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Do you believe brain computer interfaces (e.g. Emotiv Epoc, OCZ NIA) are good enough to be used in designing a useful user interface and if so could you please name some examples? Tnx.

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The reviews I have read of the OCZ "Neural Impulse Actuator" say that it uses primarily eye tracking, jaw tension and eyebrow muscle movement, and if brain activity is used as well, it's only read via skin electrical properties. –  e100 Aug 24 '11 at 11:55
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7 Answers 7

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Maybe in the far future if they get more powerful and less intrusive. But the tech just isn't there yet.

One of my friends final project for a hardware class was a brain controller for Mario. It was basically unworkable at first. After a few minutes, you could train yourself -- but you could never be as accurate with the BCI than with your hands. I think essentially the problem is that the brain mapping is just as arbitrary as the controller mapping, but much more complex.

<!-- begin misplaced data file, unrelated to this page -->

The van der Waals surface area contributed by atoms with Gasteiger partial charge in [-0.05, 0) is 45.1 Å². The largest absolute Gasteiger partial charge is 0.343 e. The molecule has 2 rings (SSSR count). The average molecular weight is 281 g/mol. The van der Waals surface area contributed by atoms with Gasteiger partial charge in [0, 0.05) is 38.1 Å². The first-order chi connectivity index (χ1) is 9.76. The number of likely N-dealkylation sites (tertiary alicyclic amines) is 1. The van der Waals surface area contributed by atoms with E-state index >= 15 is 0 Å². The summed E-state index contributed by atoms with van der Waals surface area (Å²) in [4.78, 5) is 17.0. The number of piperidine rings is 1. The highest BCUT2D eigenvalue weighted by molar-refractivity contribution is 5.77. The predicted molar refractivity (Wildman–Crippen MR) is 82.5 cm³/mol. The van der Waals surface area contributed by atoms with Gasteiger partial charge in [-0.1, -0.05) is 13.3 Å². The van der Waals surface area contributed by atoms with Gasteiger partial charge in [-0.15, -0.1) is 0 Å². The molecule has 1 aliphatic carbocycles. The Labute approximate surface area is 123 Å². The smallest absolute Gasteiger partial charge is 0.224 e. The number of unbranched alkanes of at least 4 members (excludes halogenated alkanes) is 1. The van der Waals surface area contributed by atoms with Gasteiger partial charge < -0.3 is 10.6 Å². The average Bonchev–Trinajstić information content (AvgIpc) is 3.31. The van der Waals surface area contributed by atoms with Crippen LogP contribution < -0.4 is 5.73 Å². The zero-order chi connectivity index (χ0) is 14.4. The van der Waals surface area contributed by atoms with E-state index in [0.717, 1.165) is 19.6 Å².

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I wrote my thesis about Brain Computer Interfaces for my master's degree in Human Computer Interaction.

My answer might be a bit long, but I feel it is necessary to give this relatively new topic (BCI’s) the necessary attention it deserves in the field of interaction design.

And this is my answer to your question:

Emotiv Epoc, OCZ NIA are considered to be non-invasive (not implanted) consumer based EEG devices which also filter out EMG signals (artifacts produced by your muscles and not by synapses inside your brain.)